When it comes to your website, one of the main factors in deciding whether it’s a quality website or not is user experience. How do users feel when they click on the link and are directed to your site? Is the information they are looking for easy to find? Are they able to navigate your website with ease? Is the loading time up to par? Is the design aesthetically pleasing and professional? Can they navigate your website just as well on their mobile device? And - most importantly - does your website encourage them to convert? These are all questions we will be looking at today.
Although website user experience is definitely not a new topic per se, it is still one of the most crucial aspects to website creation and deserves a separate article dedicated to its importance. Continue reading, and let us help you improve user experience and create a website that makes users go “Wow, good job”. You can also check out another article we have on UX design tips for some additional advice.
What is UI/UX design?
UI and UX design are two terms that are often confused with each other, because they tend to go hand in hand - we suppose you’ve heard of the term UI/UX designer before? UI is short for user interface, whilst UX stands for user experience (the main focus of this article).
UI (user interface) is the visual layout of a website. It encompasses everything from button design, font, images, layout, colors, animations/graphics and everything aesthetic. UI designers are essentially graphic designers, and it’s their job to create an interface that looks good, has an appropriate theme and reflects the brand as accurately as possible.
After UI design comes UX, which stands for user experience. This concept is all about user interaction with said interface. This includes navigation, understanding of the interface, task accomplishment, conversions and overall ease of use. UI and UX are interrelated because:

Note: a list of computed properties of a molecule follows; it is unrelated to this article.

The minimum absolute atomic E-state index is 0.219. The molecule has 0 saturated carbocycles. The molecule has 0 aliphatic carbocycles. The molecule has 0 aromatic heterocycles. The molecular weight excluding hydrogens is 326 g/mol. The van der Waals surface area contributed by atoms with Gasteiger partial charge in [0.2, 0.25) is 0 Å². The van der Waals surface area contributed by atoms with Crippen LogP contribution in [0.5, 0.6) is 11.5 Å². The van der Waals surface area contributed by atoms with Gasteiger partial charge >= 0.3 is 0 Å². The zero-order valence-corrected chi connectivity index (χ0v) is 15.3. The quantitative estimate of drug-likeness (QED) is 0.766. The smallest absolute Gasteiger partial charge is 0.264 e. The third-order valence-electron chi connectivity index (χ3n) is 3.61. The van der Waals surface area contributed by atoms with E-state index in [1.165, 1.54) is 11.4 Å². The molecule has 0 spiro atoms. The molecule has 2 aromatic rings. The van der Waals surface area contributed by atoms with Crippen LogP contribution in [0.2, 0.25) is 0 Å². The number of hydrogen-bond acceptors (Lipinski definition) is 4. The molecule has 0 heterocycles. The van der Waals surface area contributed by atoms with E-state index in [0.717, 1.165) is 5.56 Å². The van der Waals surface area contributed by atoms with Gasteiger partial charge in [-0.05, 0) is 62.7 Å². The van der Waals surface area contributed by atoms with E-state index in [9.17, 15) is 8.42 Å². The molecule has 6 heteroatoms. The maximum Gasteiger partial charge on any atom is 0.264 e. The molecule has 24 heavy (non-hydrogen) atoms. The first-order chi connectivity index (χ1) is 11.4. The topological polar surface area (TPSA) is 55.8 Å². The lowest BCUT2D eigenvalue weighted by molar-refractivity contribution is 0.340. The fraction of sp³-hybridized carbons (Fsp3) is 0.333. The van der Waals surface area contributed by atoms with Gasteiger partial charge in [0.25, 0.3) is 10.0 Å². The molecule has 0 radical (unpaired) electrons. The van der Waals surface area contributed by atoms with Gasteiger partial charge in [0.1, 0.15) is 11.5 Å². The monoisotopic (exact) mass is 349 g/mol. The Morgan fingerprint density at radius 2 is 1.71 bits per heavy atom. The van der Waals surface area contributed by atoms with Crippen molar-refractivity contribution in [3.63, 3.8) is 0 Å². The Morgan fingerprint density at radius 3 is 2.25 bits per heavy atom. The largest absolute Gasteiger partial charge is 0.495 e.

1) The two are often accomplished by the same designer, hence the term UI/UX design
2) The user interface must always be designed with user experience in mind - aesthetics is not everything when it comes to website creation
UX design is highly focused on user expectations. UX designers must take into account other websites and applications people have used, and what the general structure of these websites/apps usually looks like. If a user clicks on your website and the navigation looks completely different from the broad industry standard, they might have a hard time navigating the website and click off. In short, the interface should be intuitive, so users don’t waste time trying to figure out how your website even works. Thus, UX designers should at least be aware of user expectations and take them into consideration during the web design process.
The benefits of enhancing user experience
Although user experience is a priority, it doesn’t mean that improving your UX design is a purely altruistic step. Your business/website will reap many benefits if users can easily navigate the interface and are happy with it. The benefits are numerous, but let’s go through some of the main ones:
Increased customer loyalty
If a user is dissatisfied with your website, they are likely to leave and fall into the hands of your competitors, regardless of whether your offer is good or not. On the other hand, if your website impresses the user and provides easy navigation, they are more likely to take up your offer and even become a loyal customer. Moreover, they may recommend your website to others as well, increasing your traffic and customer base.
Increased conversion rates
One of the most important metrics when measuring a website’s success is conversion rates - what percentage of your users convert into customers. As we mentioned above, a bland, difficult to navigate website is unlikely to encourage a visitor to convert into a customer - more often than not, they will click off. However, if you do have that stunning interface and intuitive design, the user will assume that your brand is top-quality and will be more likely to take up your offer.
Better return on investment (ROI)
When the user experience of your website is up to par, your ROI is going to be up to par too. The investment you put into running your business and designing your website will reap many benefits, since your website will accurately reflect the quality of your offer. Not only will good UX increase sales, but it will also help customers make purchases at a faster rate because they will know what they have to click and where they have to go. All of this is beneficial for your ROI and will show you that your investment was worthwhile.
Higher customer satisfaction